Unique mangroves, fish-eating tigers: Why Sunderban is on UNESCO World Heritage Site list

Experts say that one of the reasons for Sunderban being put on the UNESCO World Heritage Site list was because of its contribution to ecological and biological processes

Sunderbans National Park (Photo: IANS)
Sunderbans National Park (Photo: IANS)


In 1987, when the Sunderbans National Park in West Bengal received the status of natural UNESCO World Heritage Site, many were unaware of the technical reasons behind this pride of Bengal getting the prestigious accreditation.

Experts like Dr Raja Raut explained that one of the reasons for Sunderbans National Park being put on the UNESCO World Heritage Site list was because of its outstanding contribution to ecological and biological processes so necessary for the development of the marine ecosystem, terrestrial habitat and for the survival of different communities of plants and animals there.

Another reason for the tag was that the Sunderbans National Park meets the criteria under the “in-situ conservation of biological diversity”, which in layman’s language means the conservation of a species in its natural habitat and the maintenance and recovery of a viable population of species in their original place. This pattern of “in-situ conservation of biological diversity” also includes threatened and endangered species, explained Raut.

In the opinion of experts, meeting these two criteria was the prime reason for Sunderbans National Park being put on the UNESCO’s prestigious list.

They rubbished the argument that lobbying plays an important role in bagging such accreditations.

According to them, lobbying might play a minor role on this count, but no amount of influencing can get a region the tag if the site does not fulfil the basic criteria, especially in the natural category.

According to experts, Sunderban is unique because not only does it contain the world’s largest mangrove forests it also has a range of forests and waterways scattered over the coastal belts of South 24 Parganas and North 24 Parganas.

“While being the largest halophytic mangrove forest in the world is definitely a criteria we also have to keep in mind that it is one of the most productive natural ecosystems. It has a range of forests and waterways that support a huge diversity of fauna that includes threatened and endangered species,” an expert pointed out.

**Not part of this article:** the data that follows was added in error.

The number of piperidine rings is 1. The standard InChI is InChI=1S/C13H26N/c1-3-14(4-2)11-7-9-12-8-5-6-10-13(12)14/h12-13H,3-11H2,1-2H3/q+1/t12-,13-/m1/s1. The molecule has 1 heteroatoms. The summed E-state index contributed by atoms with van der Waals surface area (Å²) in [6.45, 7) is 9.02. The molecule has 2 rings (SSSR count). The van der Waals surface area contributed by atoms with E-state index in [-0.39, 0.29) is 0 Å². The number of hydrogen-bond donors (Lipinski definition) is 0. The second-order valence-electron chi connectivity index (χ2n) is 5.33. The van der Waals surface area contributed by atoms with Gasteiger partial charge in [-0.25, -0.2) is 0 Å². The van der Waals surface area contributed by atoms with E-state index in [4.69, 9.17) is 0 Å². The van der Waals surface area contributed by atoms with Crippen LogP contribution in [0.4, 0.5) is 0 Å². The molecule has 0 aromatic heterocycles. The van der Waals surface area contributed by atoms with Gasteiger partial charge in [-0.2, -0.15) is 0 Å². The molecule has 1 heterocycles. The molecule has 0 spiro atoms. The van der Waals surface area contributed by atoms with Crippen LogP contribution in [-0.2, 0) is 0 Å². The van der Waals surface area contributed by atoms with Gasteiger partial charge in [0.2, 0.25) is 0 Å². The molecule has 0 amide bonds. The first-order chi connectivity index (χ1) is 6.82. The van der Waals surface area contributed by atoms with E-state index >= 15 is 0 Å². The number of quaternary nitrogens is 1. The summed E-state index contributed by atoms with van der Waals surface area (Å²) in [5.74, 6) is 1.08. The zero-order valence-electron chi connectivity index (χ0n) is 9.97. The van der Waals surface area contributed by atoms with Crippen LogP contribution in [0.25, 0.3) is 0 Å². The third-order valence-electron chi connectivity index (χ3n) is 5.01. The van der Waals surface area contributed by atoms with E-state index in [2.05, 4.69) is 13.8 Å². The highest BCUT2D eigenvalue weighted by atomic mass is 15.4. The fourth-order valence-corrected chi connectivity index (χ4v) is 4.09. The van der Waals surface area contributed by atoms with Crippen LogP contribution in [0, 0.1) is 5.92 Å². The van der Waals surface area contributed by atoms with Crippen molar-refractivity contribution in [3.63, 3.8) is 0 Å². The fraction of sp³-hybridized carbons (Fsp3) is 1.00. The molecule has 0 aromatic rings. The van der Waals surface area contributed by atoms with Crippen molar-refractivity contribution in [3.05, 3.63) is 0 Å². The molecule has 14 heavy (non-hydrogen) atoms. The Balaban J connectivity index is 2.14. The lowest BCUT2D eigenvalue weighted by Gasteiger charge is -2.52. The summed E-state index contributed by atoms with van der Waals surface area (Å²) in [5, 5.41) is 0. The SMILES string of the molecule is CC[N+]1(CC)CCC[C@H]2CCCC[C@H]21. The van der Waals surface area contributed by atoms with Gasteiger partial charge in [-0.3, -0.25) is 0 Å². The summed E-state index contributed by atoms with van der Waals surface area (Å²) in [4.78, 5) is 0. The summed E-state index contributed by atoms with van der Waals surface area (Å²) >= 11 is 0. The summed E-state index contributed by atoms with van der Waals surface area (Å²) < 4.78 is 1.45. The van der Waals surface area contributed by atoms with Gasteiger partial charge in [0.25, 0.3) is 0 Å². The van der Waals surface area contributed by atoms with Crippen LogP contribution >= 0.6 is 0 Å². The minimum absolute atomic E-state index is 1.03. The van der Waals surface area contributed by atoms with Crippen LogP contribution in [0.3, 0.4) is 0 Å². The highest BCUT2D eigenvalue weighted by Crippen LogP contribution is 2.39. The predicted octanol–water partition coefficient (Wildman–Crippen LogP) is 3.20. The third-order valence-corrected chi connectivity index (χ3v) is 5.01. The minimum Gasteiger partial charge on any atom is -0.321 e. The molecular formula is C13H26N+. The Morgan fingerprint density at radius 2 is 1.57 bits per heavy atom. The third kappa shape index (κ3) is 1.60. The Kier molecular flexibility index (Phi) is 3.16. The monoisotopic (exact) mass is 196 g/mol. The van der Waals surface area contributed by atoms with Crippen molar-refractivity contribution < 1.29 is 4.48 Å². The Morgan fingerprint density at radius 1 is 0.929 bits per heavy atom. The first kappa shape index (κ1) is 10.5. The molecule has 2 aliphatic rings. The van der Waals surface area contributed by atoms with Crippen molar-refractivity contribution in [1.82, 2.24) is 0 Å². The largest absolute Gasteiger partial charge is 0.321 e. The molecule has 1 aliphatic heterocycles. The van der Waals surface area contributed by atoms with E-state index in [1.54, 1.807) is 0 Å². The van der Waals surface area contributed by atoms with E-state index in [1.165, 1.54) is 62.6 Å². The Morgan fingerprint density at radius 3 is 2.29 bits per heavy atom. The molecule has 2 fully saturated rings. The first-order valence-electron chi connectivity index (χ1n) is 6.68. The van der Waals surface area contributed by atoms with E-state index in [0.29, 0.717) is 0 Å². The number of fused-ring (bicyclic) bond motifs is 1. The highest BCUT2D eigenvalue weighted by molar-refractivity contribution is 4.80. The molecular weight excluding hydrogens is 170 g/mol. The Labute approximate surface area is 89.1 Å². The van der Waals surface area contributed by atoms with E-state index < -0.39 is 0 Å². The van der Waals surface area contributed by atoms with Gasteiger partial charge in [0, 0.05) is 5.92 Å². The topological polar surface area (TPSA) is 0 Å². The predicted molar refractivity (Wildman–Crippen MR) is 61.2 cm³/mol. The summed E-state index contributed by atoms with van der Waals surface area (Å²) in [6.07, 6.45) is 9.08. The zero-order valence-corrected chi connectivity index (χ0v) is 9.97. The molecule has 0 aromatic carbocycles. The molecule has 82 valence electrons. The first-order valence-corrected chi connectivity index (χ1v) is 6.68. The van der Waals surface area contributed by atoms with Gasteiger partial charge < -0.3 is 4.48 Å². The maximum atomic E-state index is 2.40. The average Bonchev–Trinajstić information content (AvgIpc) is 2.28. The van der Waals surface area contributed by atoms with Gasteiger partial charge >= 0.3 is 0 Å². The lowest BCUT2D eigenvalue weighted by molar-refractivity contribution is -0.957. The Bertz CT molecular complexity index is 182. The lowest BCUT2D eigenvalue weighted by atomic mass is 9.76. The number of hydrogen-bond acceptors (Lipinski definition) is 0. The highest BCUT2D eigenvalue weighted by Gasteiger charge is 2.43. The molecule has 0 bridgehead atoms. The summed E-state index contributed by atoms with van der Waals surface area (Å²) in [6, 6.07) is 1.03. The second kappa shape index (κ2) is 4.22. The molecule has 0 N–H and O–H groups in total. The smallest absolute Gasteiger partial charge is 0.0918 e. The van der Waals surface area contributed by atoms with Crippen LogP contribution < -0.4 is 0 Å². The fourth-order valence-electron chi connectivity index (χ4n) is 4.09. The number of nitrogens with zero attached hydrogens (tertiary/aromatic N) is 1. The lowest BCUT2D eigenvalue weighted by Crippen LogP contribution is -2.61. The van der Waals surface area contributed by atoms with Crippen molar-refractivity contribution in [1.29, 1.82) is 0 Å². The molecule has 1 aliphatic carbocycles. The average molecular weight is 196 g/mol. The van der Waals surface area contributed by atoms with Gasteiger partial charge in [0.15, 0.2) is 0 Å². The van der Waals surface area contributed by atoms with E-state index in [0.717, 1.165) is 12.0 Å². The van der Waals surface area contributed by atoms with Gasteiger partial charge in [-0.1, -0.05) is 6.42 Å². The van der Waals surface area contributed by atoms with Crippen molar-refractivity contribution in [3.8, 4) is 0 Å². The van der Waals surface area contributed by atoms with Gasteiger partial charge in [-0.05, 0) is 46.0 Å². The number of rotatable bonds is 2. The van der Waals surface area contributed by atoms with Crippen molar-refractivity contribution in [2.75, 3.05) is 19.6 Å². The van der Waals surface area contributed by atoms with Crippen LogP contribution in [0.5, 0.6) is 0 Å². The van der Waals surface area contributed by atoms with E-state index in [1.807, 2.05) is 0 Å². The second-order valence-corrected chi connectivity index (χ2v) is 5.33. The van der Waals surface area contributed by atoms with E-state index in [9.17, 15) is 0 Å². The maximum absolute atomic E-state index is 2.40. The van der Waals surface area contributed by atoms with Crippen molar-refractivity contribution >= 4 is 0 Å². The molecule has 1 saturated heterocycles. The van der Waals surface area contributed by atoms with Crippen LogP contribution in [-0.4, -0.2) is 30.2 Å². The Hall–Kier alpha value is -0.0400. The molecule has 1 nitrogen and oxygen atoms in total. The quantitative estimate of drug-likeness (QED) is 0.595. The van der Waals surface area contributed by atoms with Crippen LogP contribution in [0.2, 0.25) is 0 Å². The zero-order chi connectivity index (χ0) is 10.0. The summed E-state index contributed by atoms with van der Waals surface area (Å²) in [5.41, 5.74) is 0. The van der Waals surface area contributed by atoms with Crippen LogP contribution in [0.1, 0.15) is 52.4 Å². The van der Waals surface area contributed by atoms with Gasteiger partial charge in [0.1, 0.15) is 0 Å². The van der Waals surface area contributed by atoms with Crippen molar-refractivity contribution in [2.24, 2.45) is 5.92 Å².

In addition to that, the mangrove forest supports the largest population of Royal Bengal tigers unique for its capability of thriving in an amphibious environment and surviving suitably in both land and water, he added.

“The Royal Bengal Tigers are unique due to their capabilities of swimming long-distances and survive on a varied diet of fish, water-monitor lizards and even crabs. They have these capabilities as they adapted to their abode in the mangrove forestation,” the expert said.

Another point that makes the Sunderban so precious is the fact that this mangrove forestation acts as a shelterbelt for the people of the region and protects them from severe climatic conditions.

Apart from that, the rich natural resources of the Sunderban are the economic backbone of millions of people, whose primary source of livelihood is wood and honey collection, subsistence fishing and shrimp farming.

The park is also immensely important to the local residents, the West Bengal government, the tourism sector and other stakeholders due to its huge revenue potential.

However, this lure of the Sunderbans National Park has resulted in the mushrooming of real estate developments in the area, often illegally, by a section of dubious real estate developers.

The illegal constructions often encroach upon and damage the mangrove forests, which are the backbone of the region.

Many a times the courts have had to intervene and order the demolition of such illegal constructions there, which has resulted in unnecessary controversies and negative publicity for the reserve.

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Published: 24 Sep 2023, 11:51 AM